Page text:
Of Markets And Martyrs: Is It OK To Pay Well For Care?
If caring work were well paid, would it lose some of the special, emotional, interpersonal aspects we want in "real" care relationships? Some fear that the introduction of "market values" would lead to such an outcome. This article seeks to bring to light some logical fallacies and insufficiently expunged gender dualisms that may lie, unexamined, under such concerns. Examining the ways we think and talk about markets, meanings, and motivations, it argues that the foci of feminist concern should instead be the concrete structures of caregiving and the problem of under-demand.
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Volume (Year): 5 (1999)
Issue (Month): 3 ()
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References listed on IDEAS
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- Nelson, Julie A., 1992.
"Gender, Metaphor, and the Definition of Economics,"
Economics and Philosophy,
Cambridge University Press, vol. 8(01), pages 103-125, April.
- George B. Roberts, Chairman, Universities-National Bureau Committee for Economic Research, 1960. "Demographic and Economic Change in Developed Countries," NBER Books, National Bureau of Economic Research, Inc, number univ60-2, October.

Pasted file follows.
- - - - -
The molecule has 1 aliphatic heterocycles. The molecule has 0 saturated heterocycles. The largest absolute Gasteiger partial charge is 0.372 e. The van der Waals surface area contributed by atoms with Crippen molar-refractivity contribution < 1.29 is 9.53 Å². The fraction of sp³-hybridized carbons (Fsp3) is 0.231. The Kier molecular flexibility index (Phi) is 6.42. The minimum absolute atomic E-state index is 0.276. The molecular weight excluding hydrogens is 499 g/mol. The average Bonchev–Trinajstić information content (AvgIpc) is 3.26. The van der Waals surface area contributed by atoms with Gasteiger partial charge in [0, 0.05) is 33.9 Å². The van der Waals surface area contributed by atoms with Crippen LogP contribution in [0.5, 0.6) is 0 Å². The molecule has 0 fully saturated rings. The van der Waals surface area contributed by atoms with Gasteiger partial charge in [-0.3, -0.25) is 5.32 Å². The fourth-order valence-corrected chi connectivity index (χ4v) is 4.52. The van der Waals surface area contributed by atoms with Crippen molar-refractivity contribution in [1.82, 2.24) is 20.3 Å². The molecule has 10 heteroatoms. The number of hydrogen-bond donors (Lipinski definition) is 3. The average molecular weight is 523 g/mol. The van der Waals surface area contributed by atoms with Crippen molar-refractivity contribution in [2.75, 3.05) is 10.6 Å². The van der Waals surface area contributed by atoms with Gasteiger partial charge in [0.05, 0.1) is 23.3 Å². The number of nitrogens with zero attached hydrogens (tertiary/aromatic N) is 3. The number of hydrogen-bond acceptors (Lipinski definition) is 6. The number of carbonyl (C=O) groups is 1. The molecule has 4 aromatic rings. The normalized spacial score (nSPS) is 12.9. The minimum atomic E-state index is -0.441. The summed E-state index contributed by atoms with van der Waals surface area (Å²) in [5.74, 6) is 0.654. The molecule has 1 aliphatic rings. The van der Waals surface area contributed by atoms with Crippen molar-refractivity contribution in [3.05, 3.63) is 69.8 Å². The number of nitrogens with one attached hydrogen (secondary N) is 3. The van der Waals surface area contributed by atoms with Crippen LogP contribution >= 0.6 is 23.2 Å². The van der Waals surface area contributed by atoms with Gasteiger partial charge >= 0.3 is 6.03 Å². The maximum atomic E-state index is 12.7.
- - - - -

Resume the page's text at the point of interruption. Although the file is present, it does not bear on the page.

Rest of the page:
- Deirdre McCloskey, 1996. "Love and money: A comment on the markets debate," Feminist Economics, Taylor & Francis Journals, vol. 2(2), pages 137-140.
- Peter Dorman & Nancy Folbre & Donald McCloskey & Tom Weisskopf, 1996. "Debating markets," Feminist Economics, Taylor & Francis Journals, vol. 2(1), pages 69-85.
- Myra Strober & Suzanne Gerlach-Downie & Kenneth Yeager, 1995. "Child care centers as workplaces," Feminist Economics, Taylor & Francis Journals, vol. 1(1), pages 93-119.
- Nancy Folbre, 1995. ""Holding hands at midnight": The paradox of caring labor," Feminist Economics, Taylor & Francis Journals, vol. 1(1), pages 73-92.
- Becker, Gary S, 1985. "Human Capital, Effort, and the Sexual Division of Labor," Journal of Labor Economics, University of Chicago Press, vol. 3(1), pages S33-58, January.
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